WASHINGTON (Reuters) - The Supreme Court on Monday asked the U.S. government for its views about a lawsuit claiming that employees of two defense contractors took part in the torture and abuse of Iraqis at the Abu Ghraib prison in Iraq.
A group of Iraqis appealed to the high court seeking to reinstate their lawsuit against CACI International Inc, which provided interrogators at Abu Ghraib, and L-3 Communications Holdings Inc’s Titan unit, which provided interpreters to the U.S. military.
The lawsuit was filed in 2004 on behalf of the Iraqis who say they or their relatives had been tortured or mistreated while detained by the U.S. military at the Abu Ghraib prison outside Baghdad. They said contractor employees participated in the abuse, a claim denied by the companies.
A federal appeals court dismissed the lawsuit because the companies had immunity as government contractors. It also said the suit was pre-empted by U.S. national security and foreign policy law.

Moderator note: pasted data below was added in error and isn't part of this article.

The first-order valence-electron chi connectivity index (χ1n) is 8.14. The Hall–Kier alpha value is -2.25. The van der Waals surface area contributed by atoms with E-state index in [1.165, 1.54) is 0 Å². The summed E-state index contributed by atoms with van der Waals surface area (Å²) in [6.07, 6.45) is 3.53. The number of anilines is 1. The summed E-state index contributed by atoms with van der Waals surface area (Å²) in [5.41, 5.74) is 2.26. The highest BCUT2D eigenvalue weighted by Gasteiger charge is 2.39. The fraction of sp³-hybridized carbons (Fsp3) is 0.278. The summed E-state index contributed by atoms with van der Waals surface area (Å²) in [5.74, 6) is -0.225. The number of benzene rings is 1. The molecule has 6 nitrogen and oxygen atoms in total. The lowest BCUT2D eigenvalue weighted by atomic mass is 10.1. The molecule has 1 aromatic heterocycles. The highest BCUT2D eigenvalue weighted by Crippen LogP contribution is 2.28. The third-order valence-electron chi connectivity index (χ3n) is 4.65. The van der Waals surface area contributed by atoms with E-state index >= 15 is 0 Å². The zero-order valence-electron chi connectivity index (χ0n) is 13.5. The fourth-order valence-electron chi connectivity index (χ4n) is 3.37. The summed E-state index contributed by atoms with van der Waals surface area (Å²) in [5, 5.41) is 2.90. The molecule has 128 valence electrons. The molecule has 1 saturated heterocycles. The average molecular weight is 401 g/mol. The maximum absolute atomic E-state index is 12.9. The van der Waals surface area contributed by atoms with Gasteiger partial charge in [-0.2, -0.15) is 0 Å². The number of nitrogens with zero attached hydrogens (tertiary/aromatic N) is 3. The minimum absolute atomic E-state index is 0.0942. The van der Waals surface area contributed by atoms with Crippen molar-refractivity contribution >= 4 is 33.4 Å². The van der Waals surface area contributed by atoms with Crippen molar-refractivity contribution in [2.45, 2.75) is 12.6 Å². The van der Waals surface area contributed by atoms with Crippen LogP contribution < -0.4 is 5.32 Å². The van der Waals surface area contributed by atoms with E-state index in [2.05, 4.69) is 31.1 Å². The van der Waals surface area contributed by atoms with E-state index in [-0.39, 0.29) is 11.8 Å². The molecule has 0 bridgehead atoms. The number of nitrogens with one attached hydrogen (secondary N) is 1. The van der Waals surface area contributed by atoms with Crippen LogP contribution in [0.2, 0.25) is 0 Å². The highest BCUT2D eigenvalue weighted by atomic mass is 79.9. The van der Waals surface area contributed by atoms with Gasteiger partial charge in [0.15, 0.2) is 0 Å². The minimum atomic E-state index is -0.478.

In appealing to the Supreme Court, attorneys for the Iraqis argued that victims of torture may proceed with lawsuits against private parties, and that corporations can be held liable for torture under international law.
But attorneys for CACI and L-3 opposed the appeal, said the appeals court’s rejection of the claims was correct, and argued that further review of the case by the Supreme Court was unwarranted.
On the first day of its new term, the Supreme Court issued a brief order asking the Justice Department to file a brief in the case expressing the views of the U.S. government.
Editing by Will Dunham